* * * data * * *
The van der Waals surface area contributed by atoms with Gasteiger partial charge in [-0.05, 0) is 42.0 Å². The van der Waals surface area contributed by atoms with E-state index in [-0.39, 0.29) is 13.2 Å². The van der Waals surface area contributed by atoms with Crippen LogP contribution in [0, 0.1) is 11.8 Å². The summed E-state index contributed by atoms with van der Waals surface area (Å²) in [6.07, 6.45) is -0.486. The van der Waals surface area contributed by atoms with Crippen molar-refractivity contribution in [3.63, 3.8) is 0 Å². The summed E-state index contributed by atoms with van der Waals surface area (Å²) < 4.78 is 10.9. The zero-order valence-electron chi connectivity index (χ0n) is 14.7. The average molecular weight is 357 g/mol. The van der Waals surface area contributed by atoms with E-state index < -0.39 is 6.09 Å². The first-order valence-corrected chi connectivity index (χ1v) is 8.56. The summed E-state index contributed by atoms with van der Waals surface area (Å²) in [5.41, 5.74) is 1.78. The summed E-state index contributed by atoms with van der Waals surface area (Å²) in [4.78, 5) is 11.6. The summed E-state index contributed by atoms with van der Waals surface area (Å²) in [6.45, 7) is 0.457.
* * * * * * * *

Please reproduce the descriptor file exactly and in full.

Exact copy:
The van der Waals surface area contributed by atoms with Gasteiger partial charge in [-0.05, 0) is 42.0 Å². The van der Waals surface area contributed by atoms with E-state index in [-0.39, 0.29) is 13.2 Å². The van der Waals surface area contributed by atoms with Crippen LogP contribution in [0, 0.1) is 11.8 Å². The summed E-state index contributed by atoms with van der Waals surface area (Å²) in [6.07, 6.45) is -0.486. The van der Waals surface area contributed by atoms with Crippen molar-refractivity contribution in [3.63, 3.8) is 0 Å². The summed E-state index contributed by atoms with van der Waals surface area (Å²) < 4.78 is 10.9. The zero-order valence-electron chi connectivity index (χ0n) is 14.7. The average molecular weight is 357 g/mol. The van der Waals surface area contributed by atoms with E-state index < -0.39 is 6.09 Å². The first-order valence-corrected chi connectivity index (χ1v) is 8.56. The summed E-state index contributed by atoms with van der Waals surface area (Å²) in [5.41, 5.74) is 1.78. The summed E-state index contributed by atoms with van der Waals surface area (Å²) in [4.78, 5) is 11.6. The summed E-state index contributed by atoms with van der Waals surface area (Å²) in [6.45, 7) is 0.457.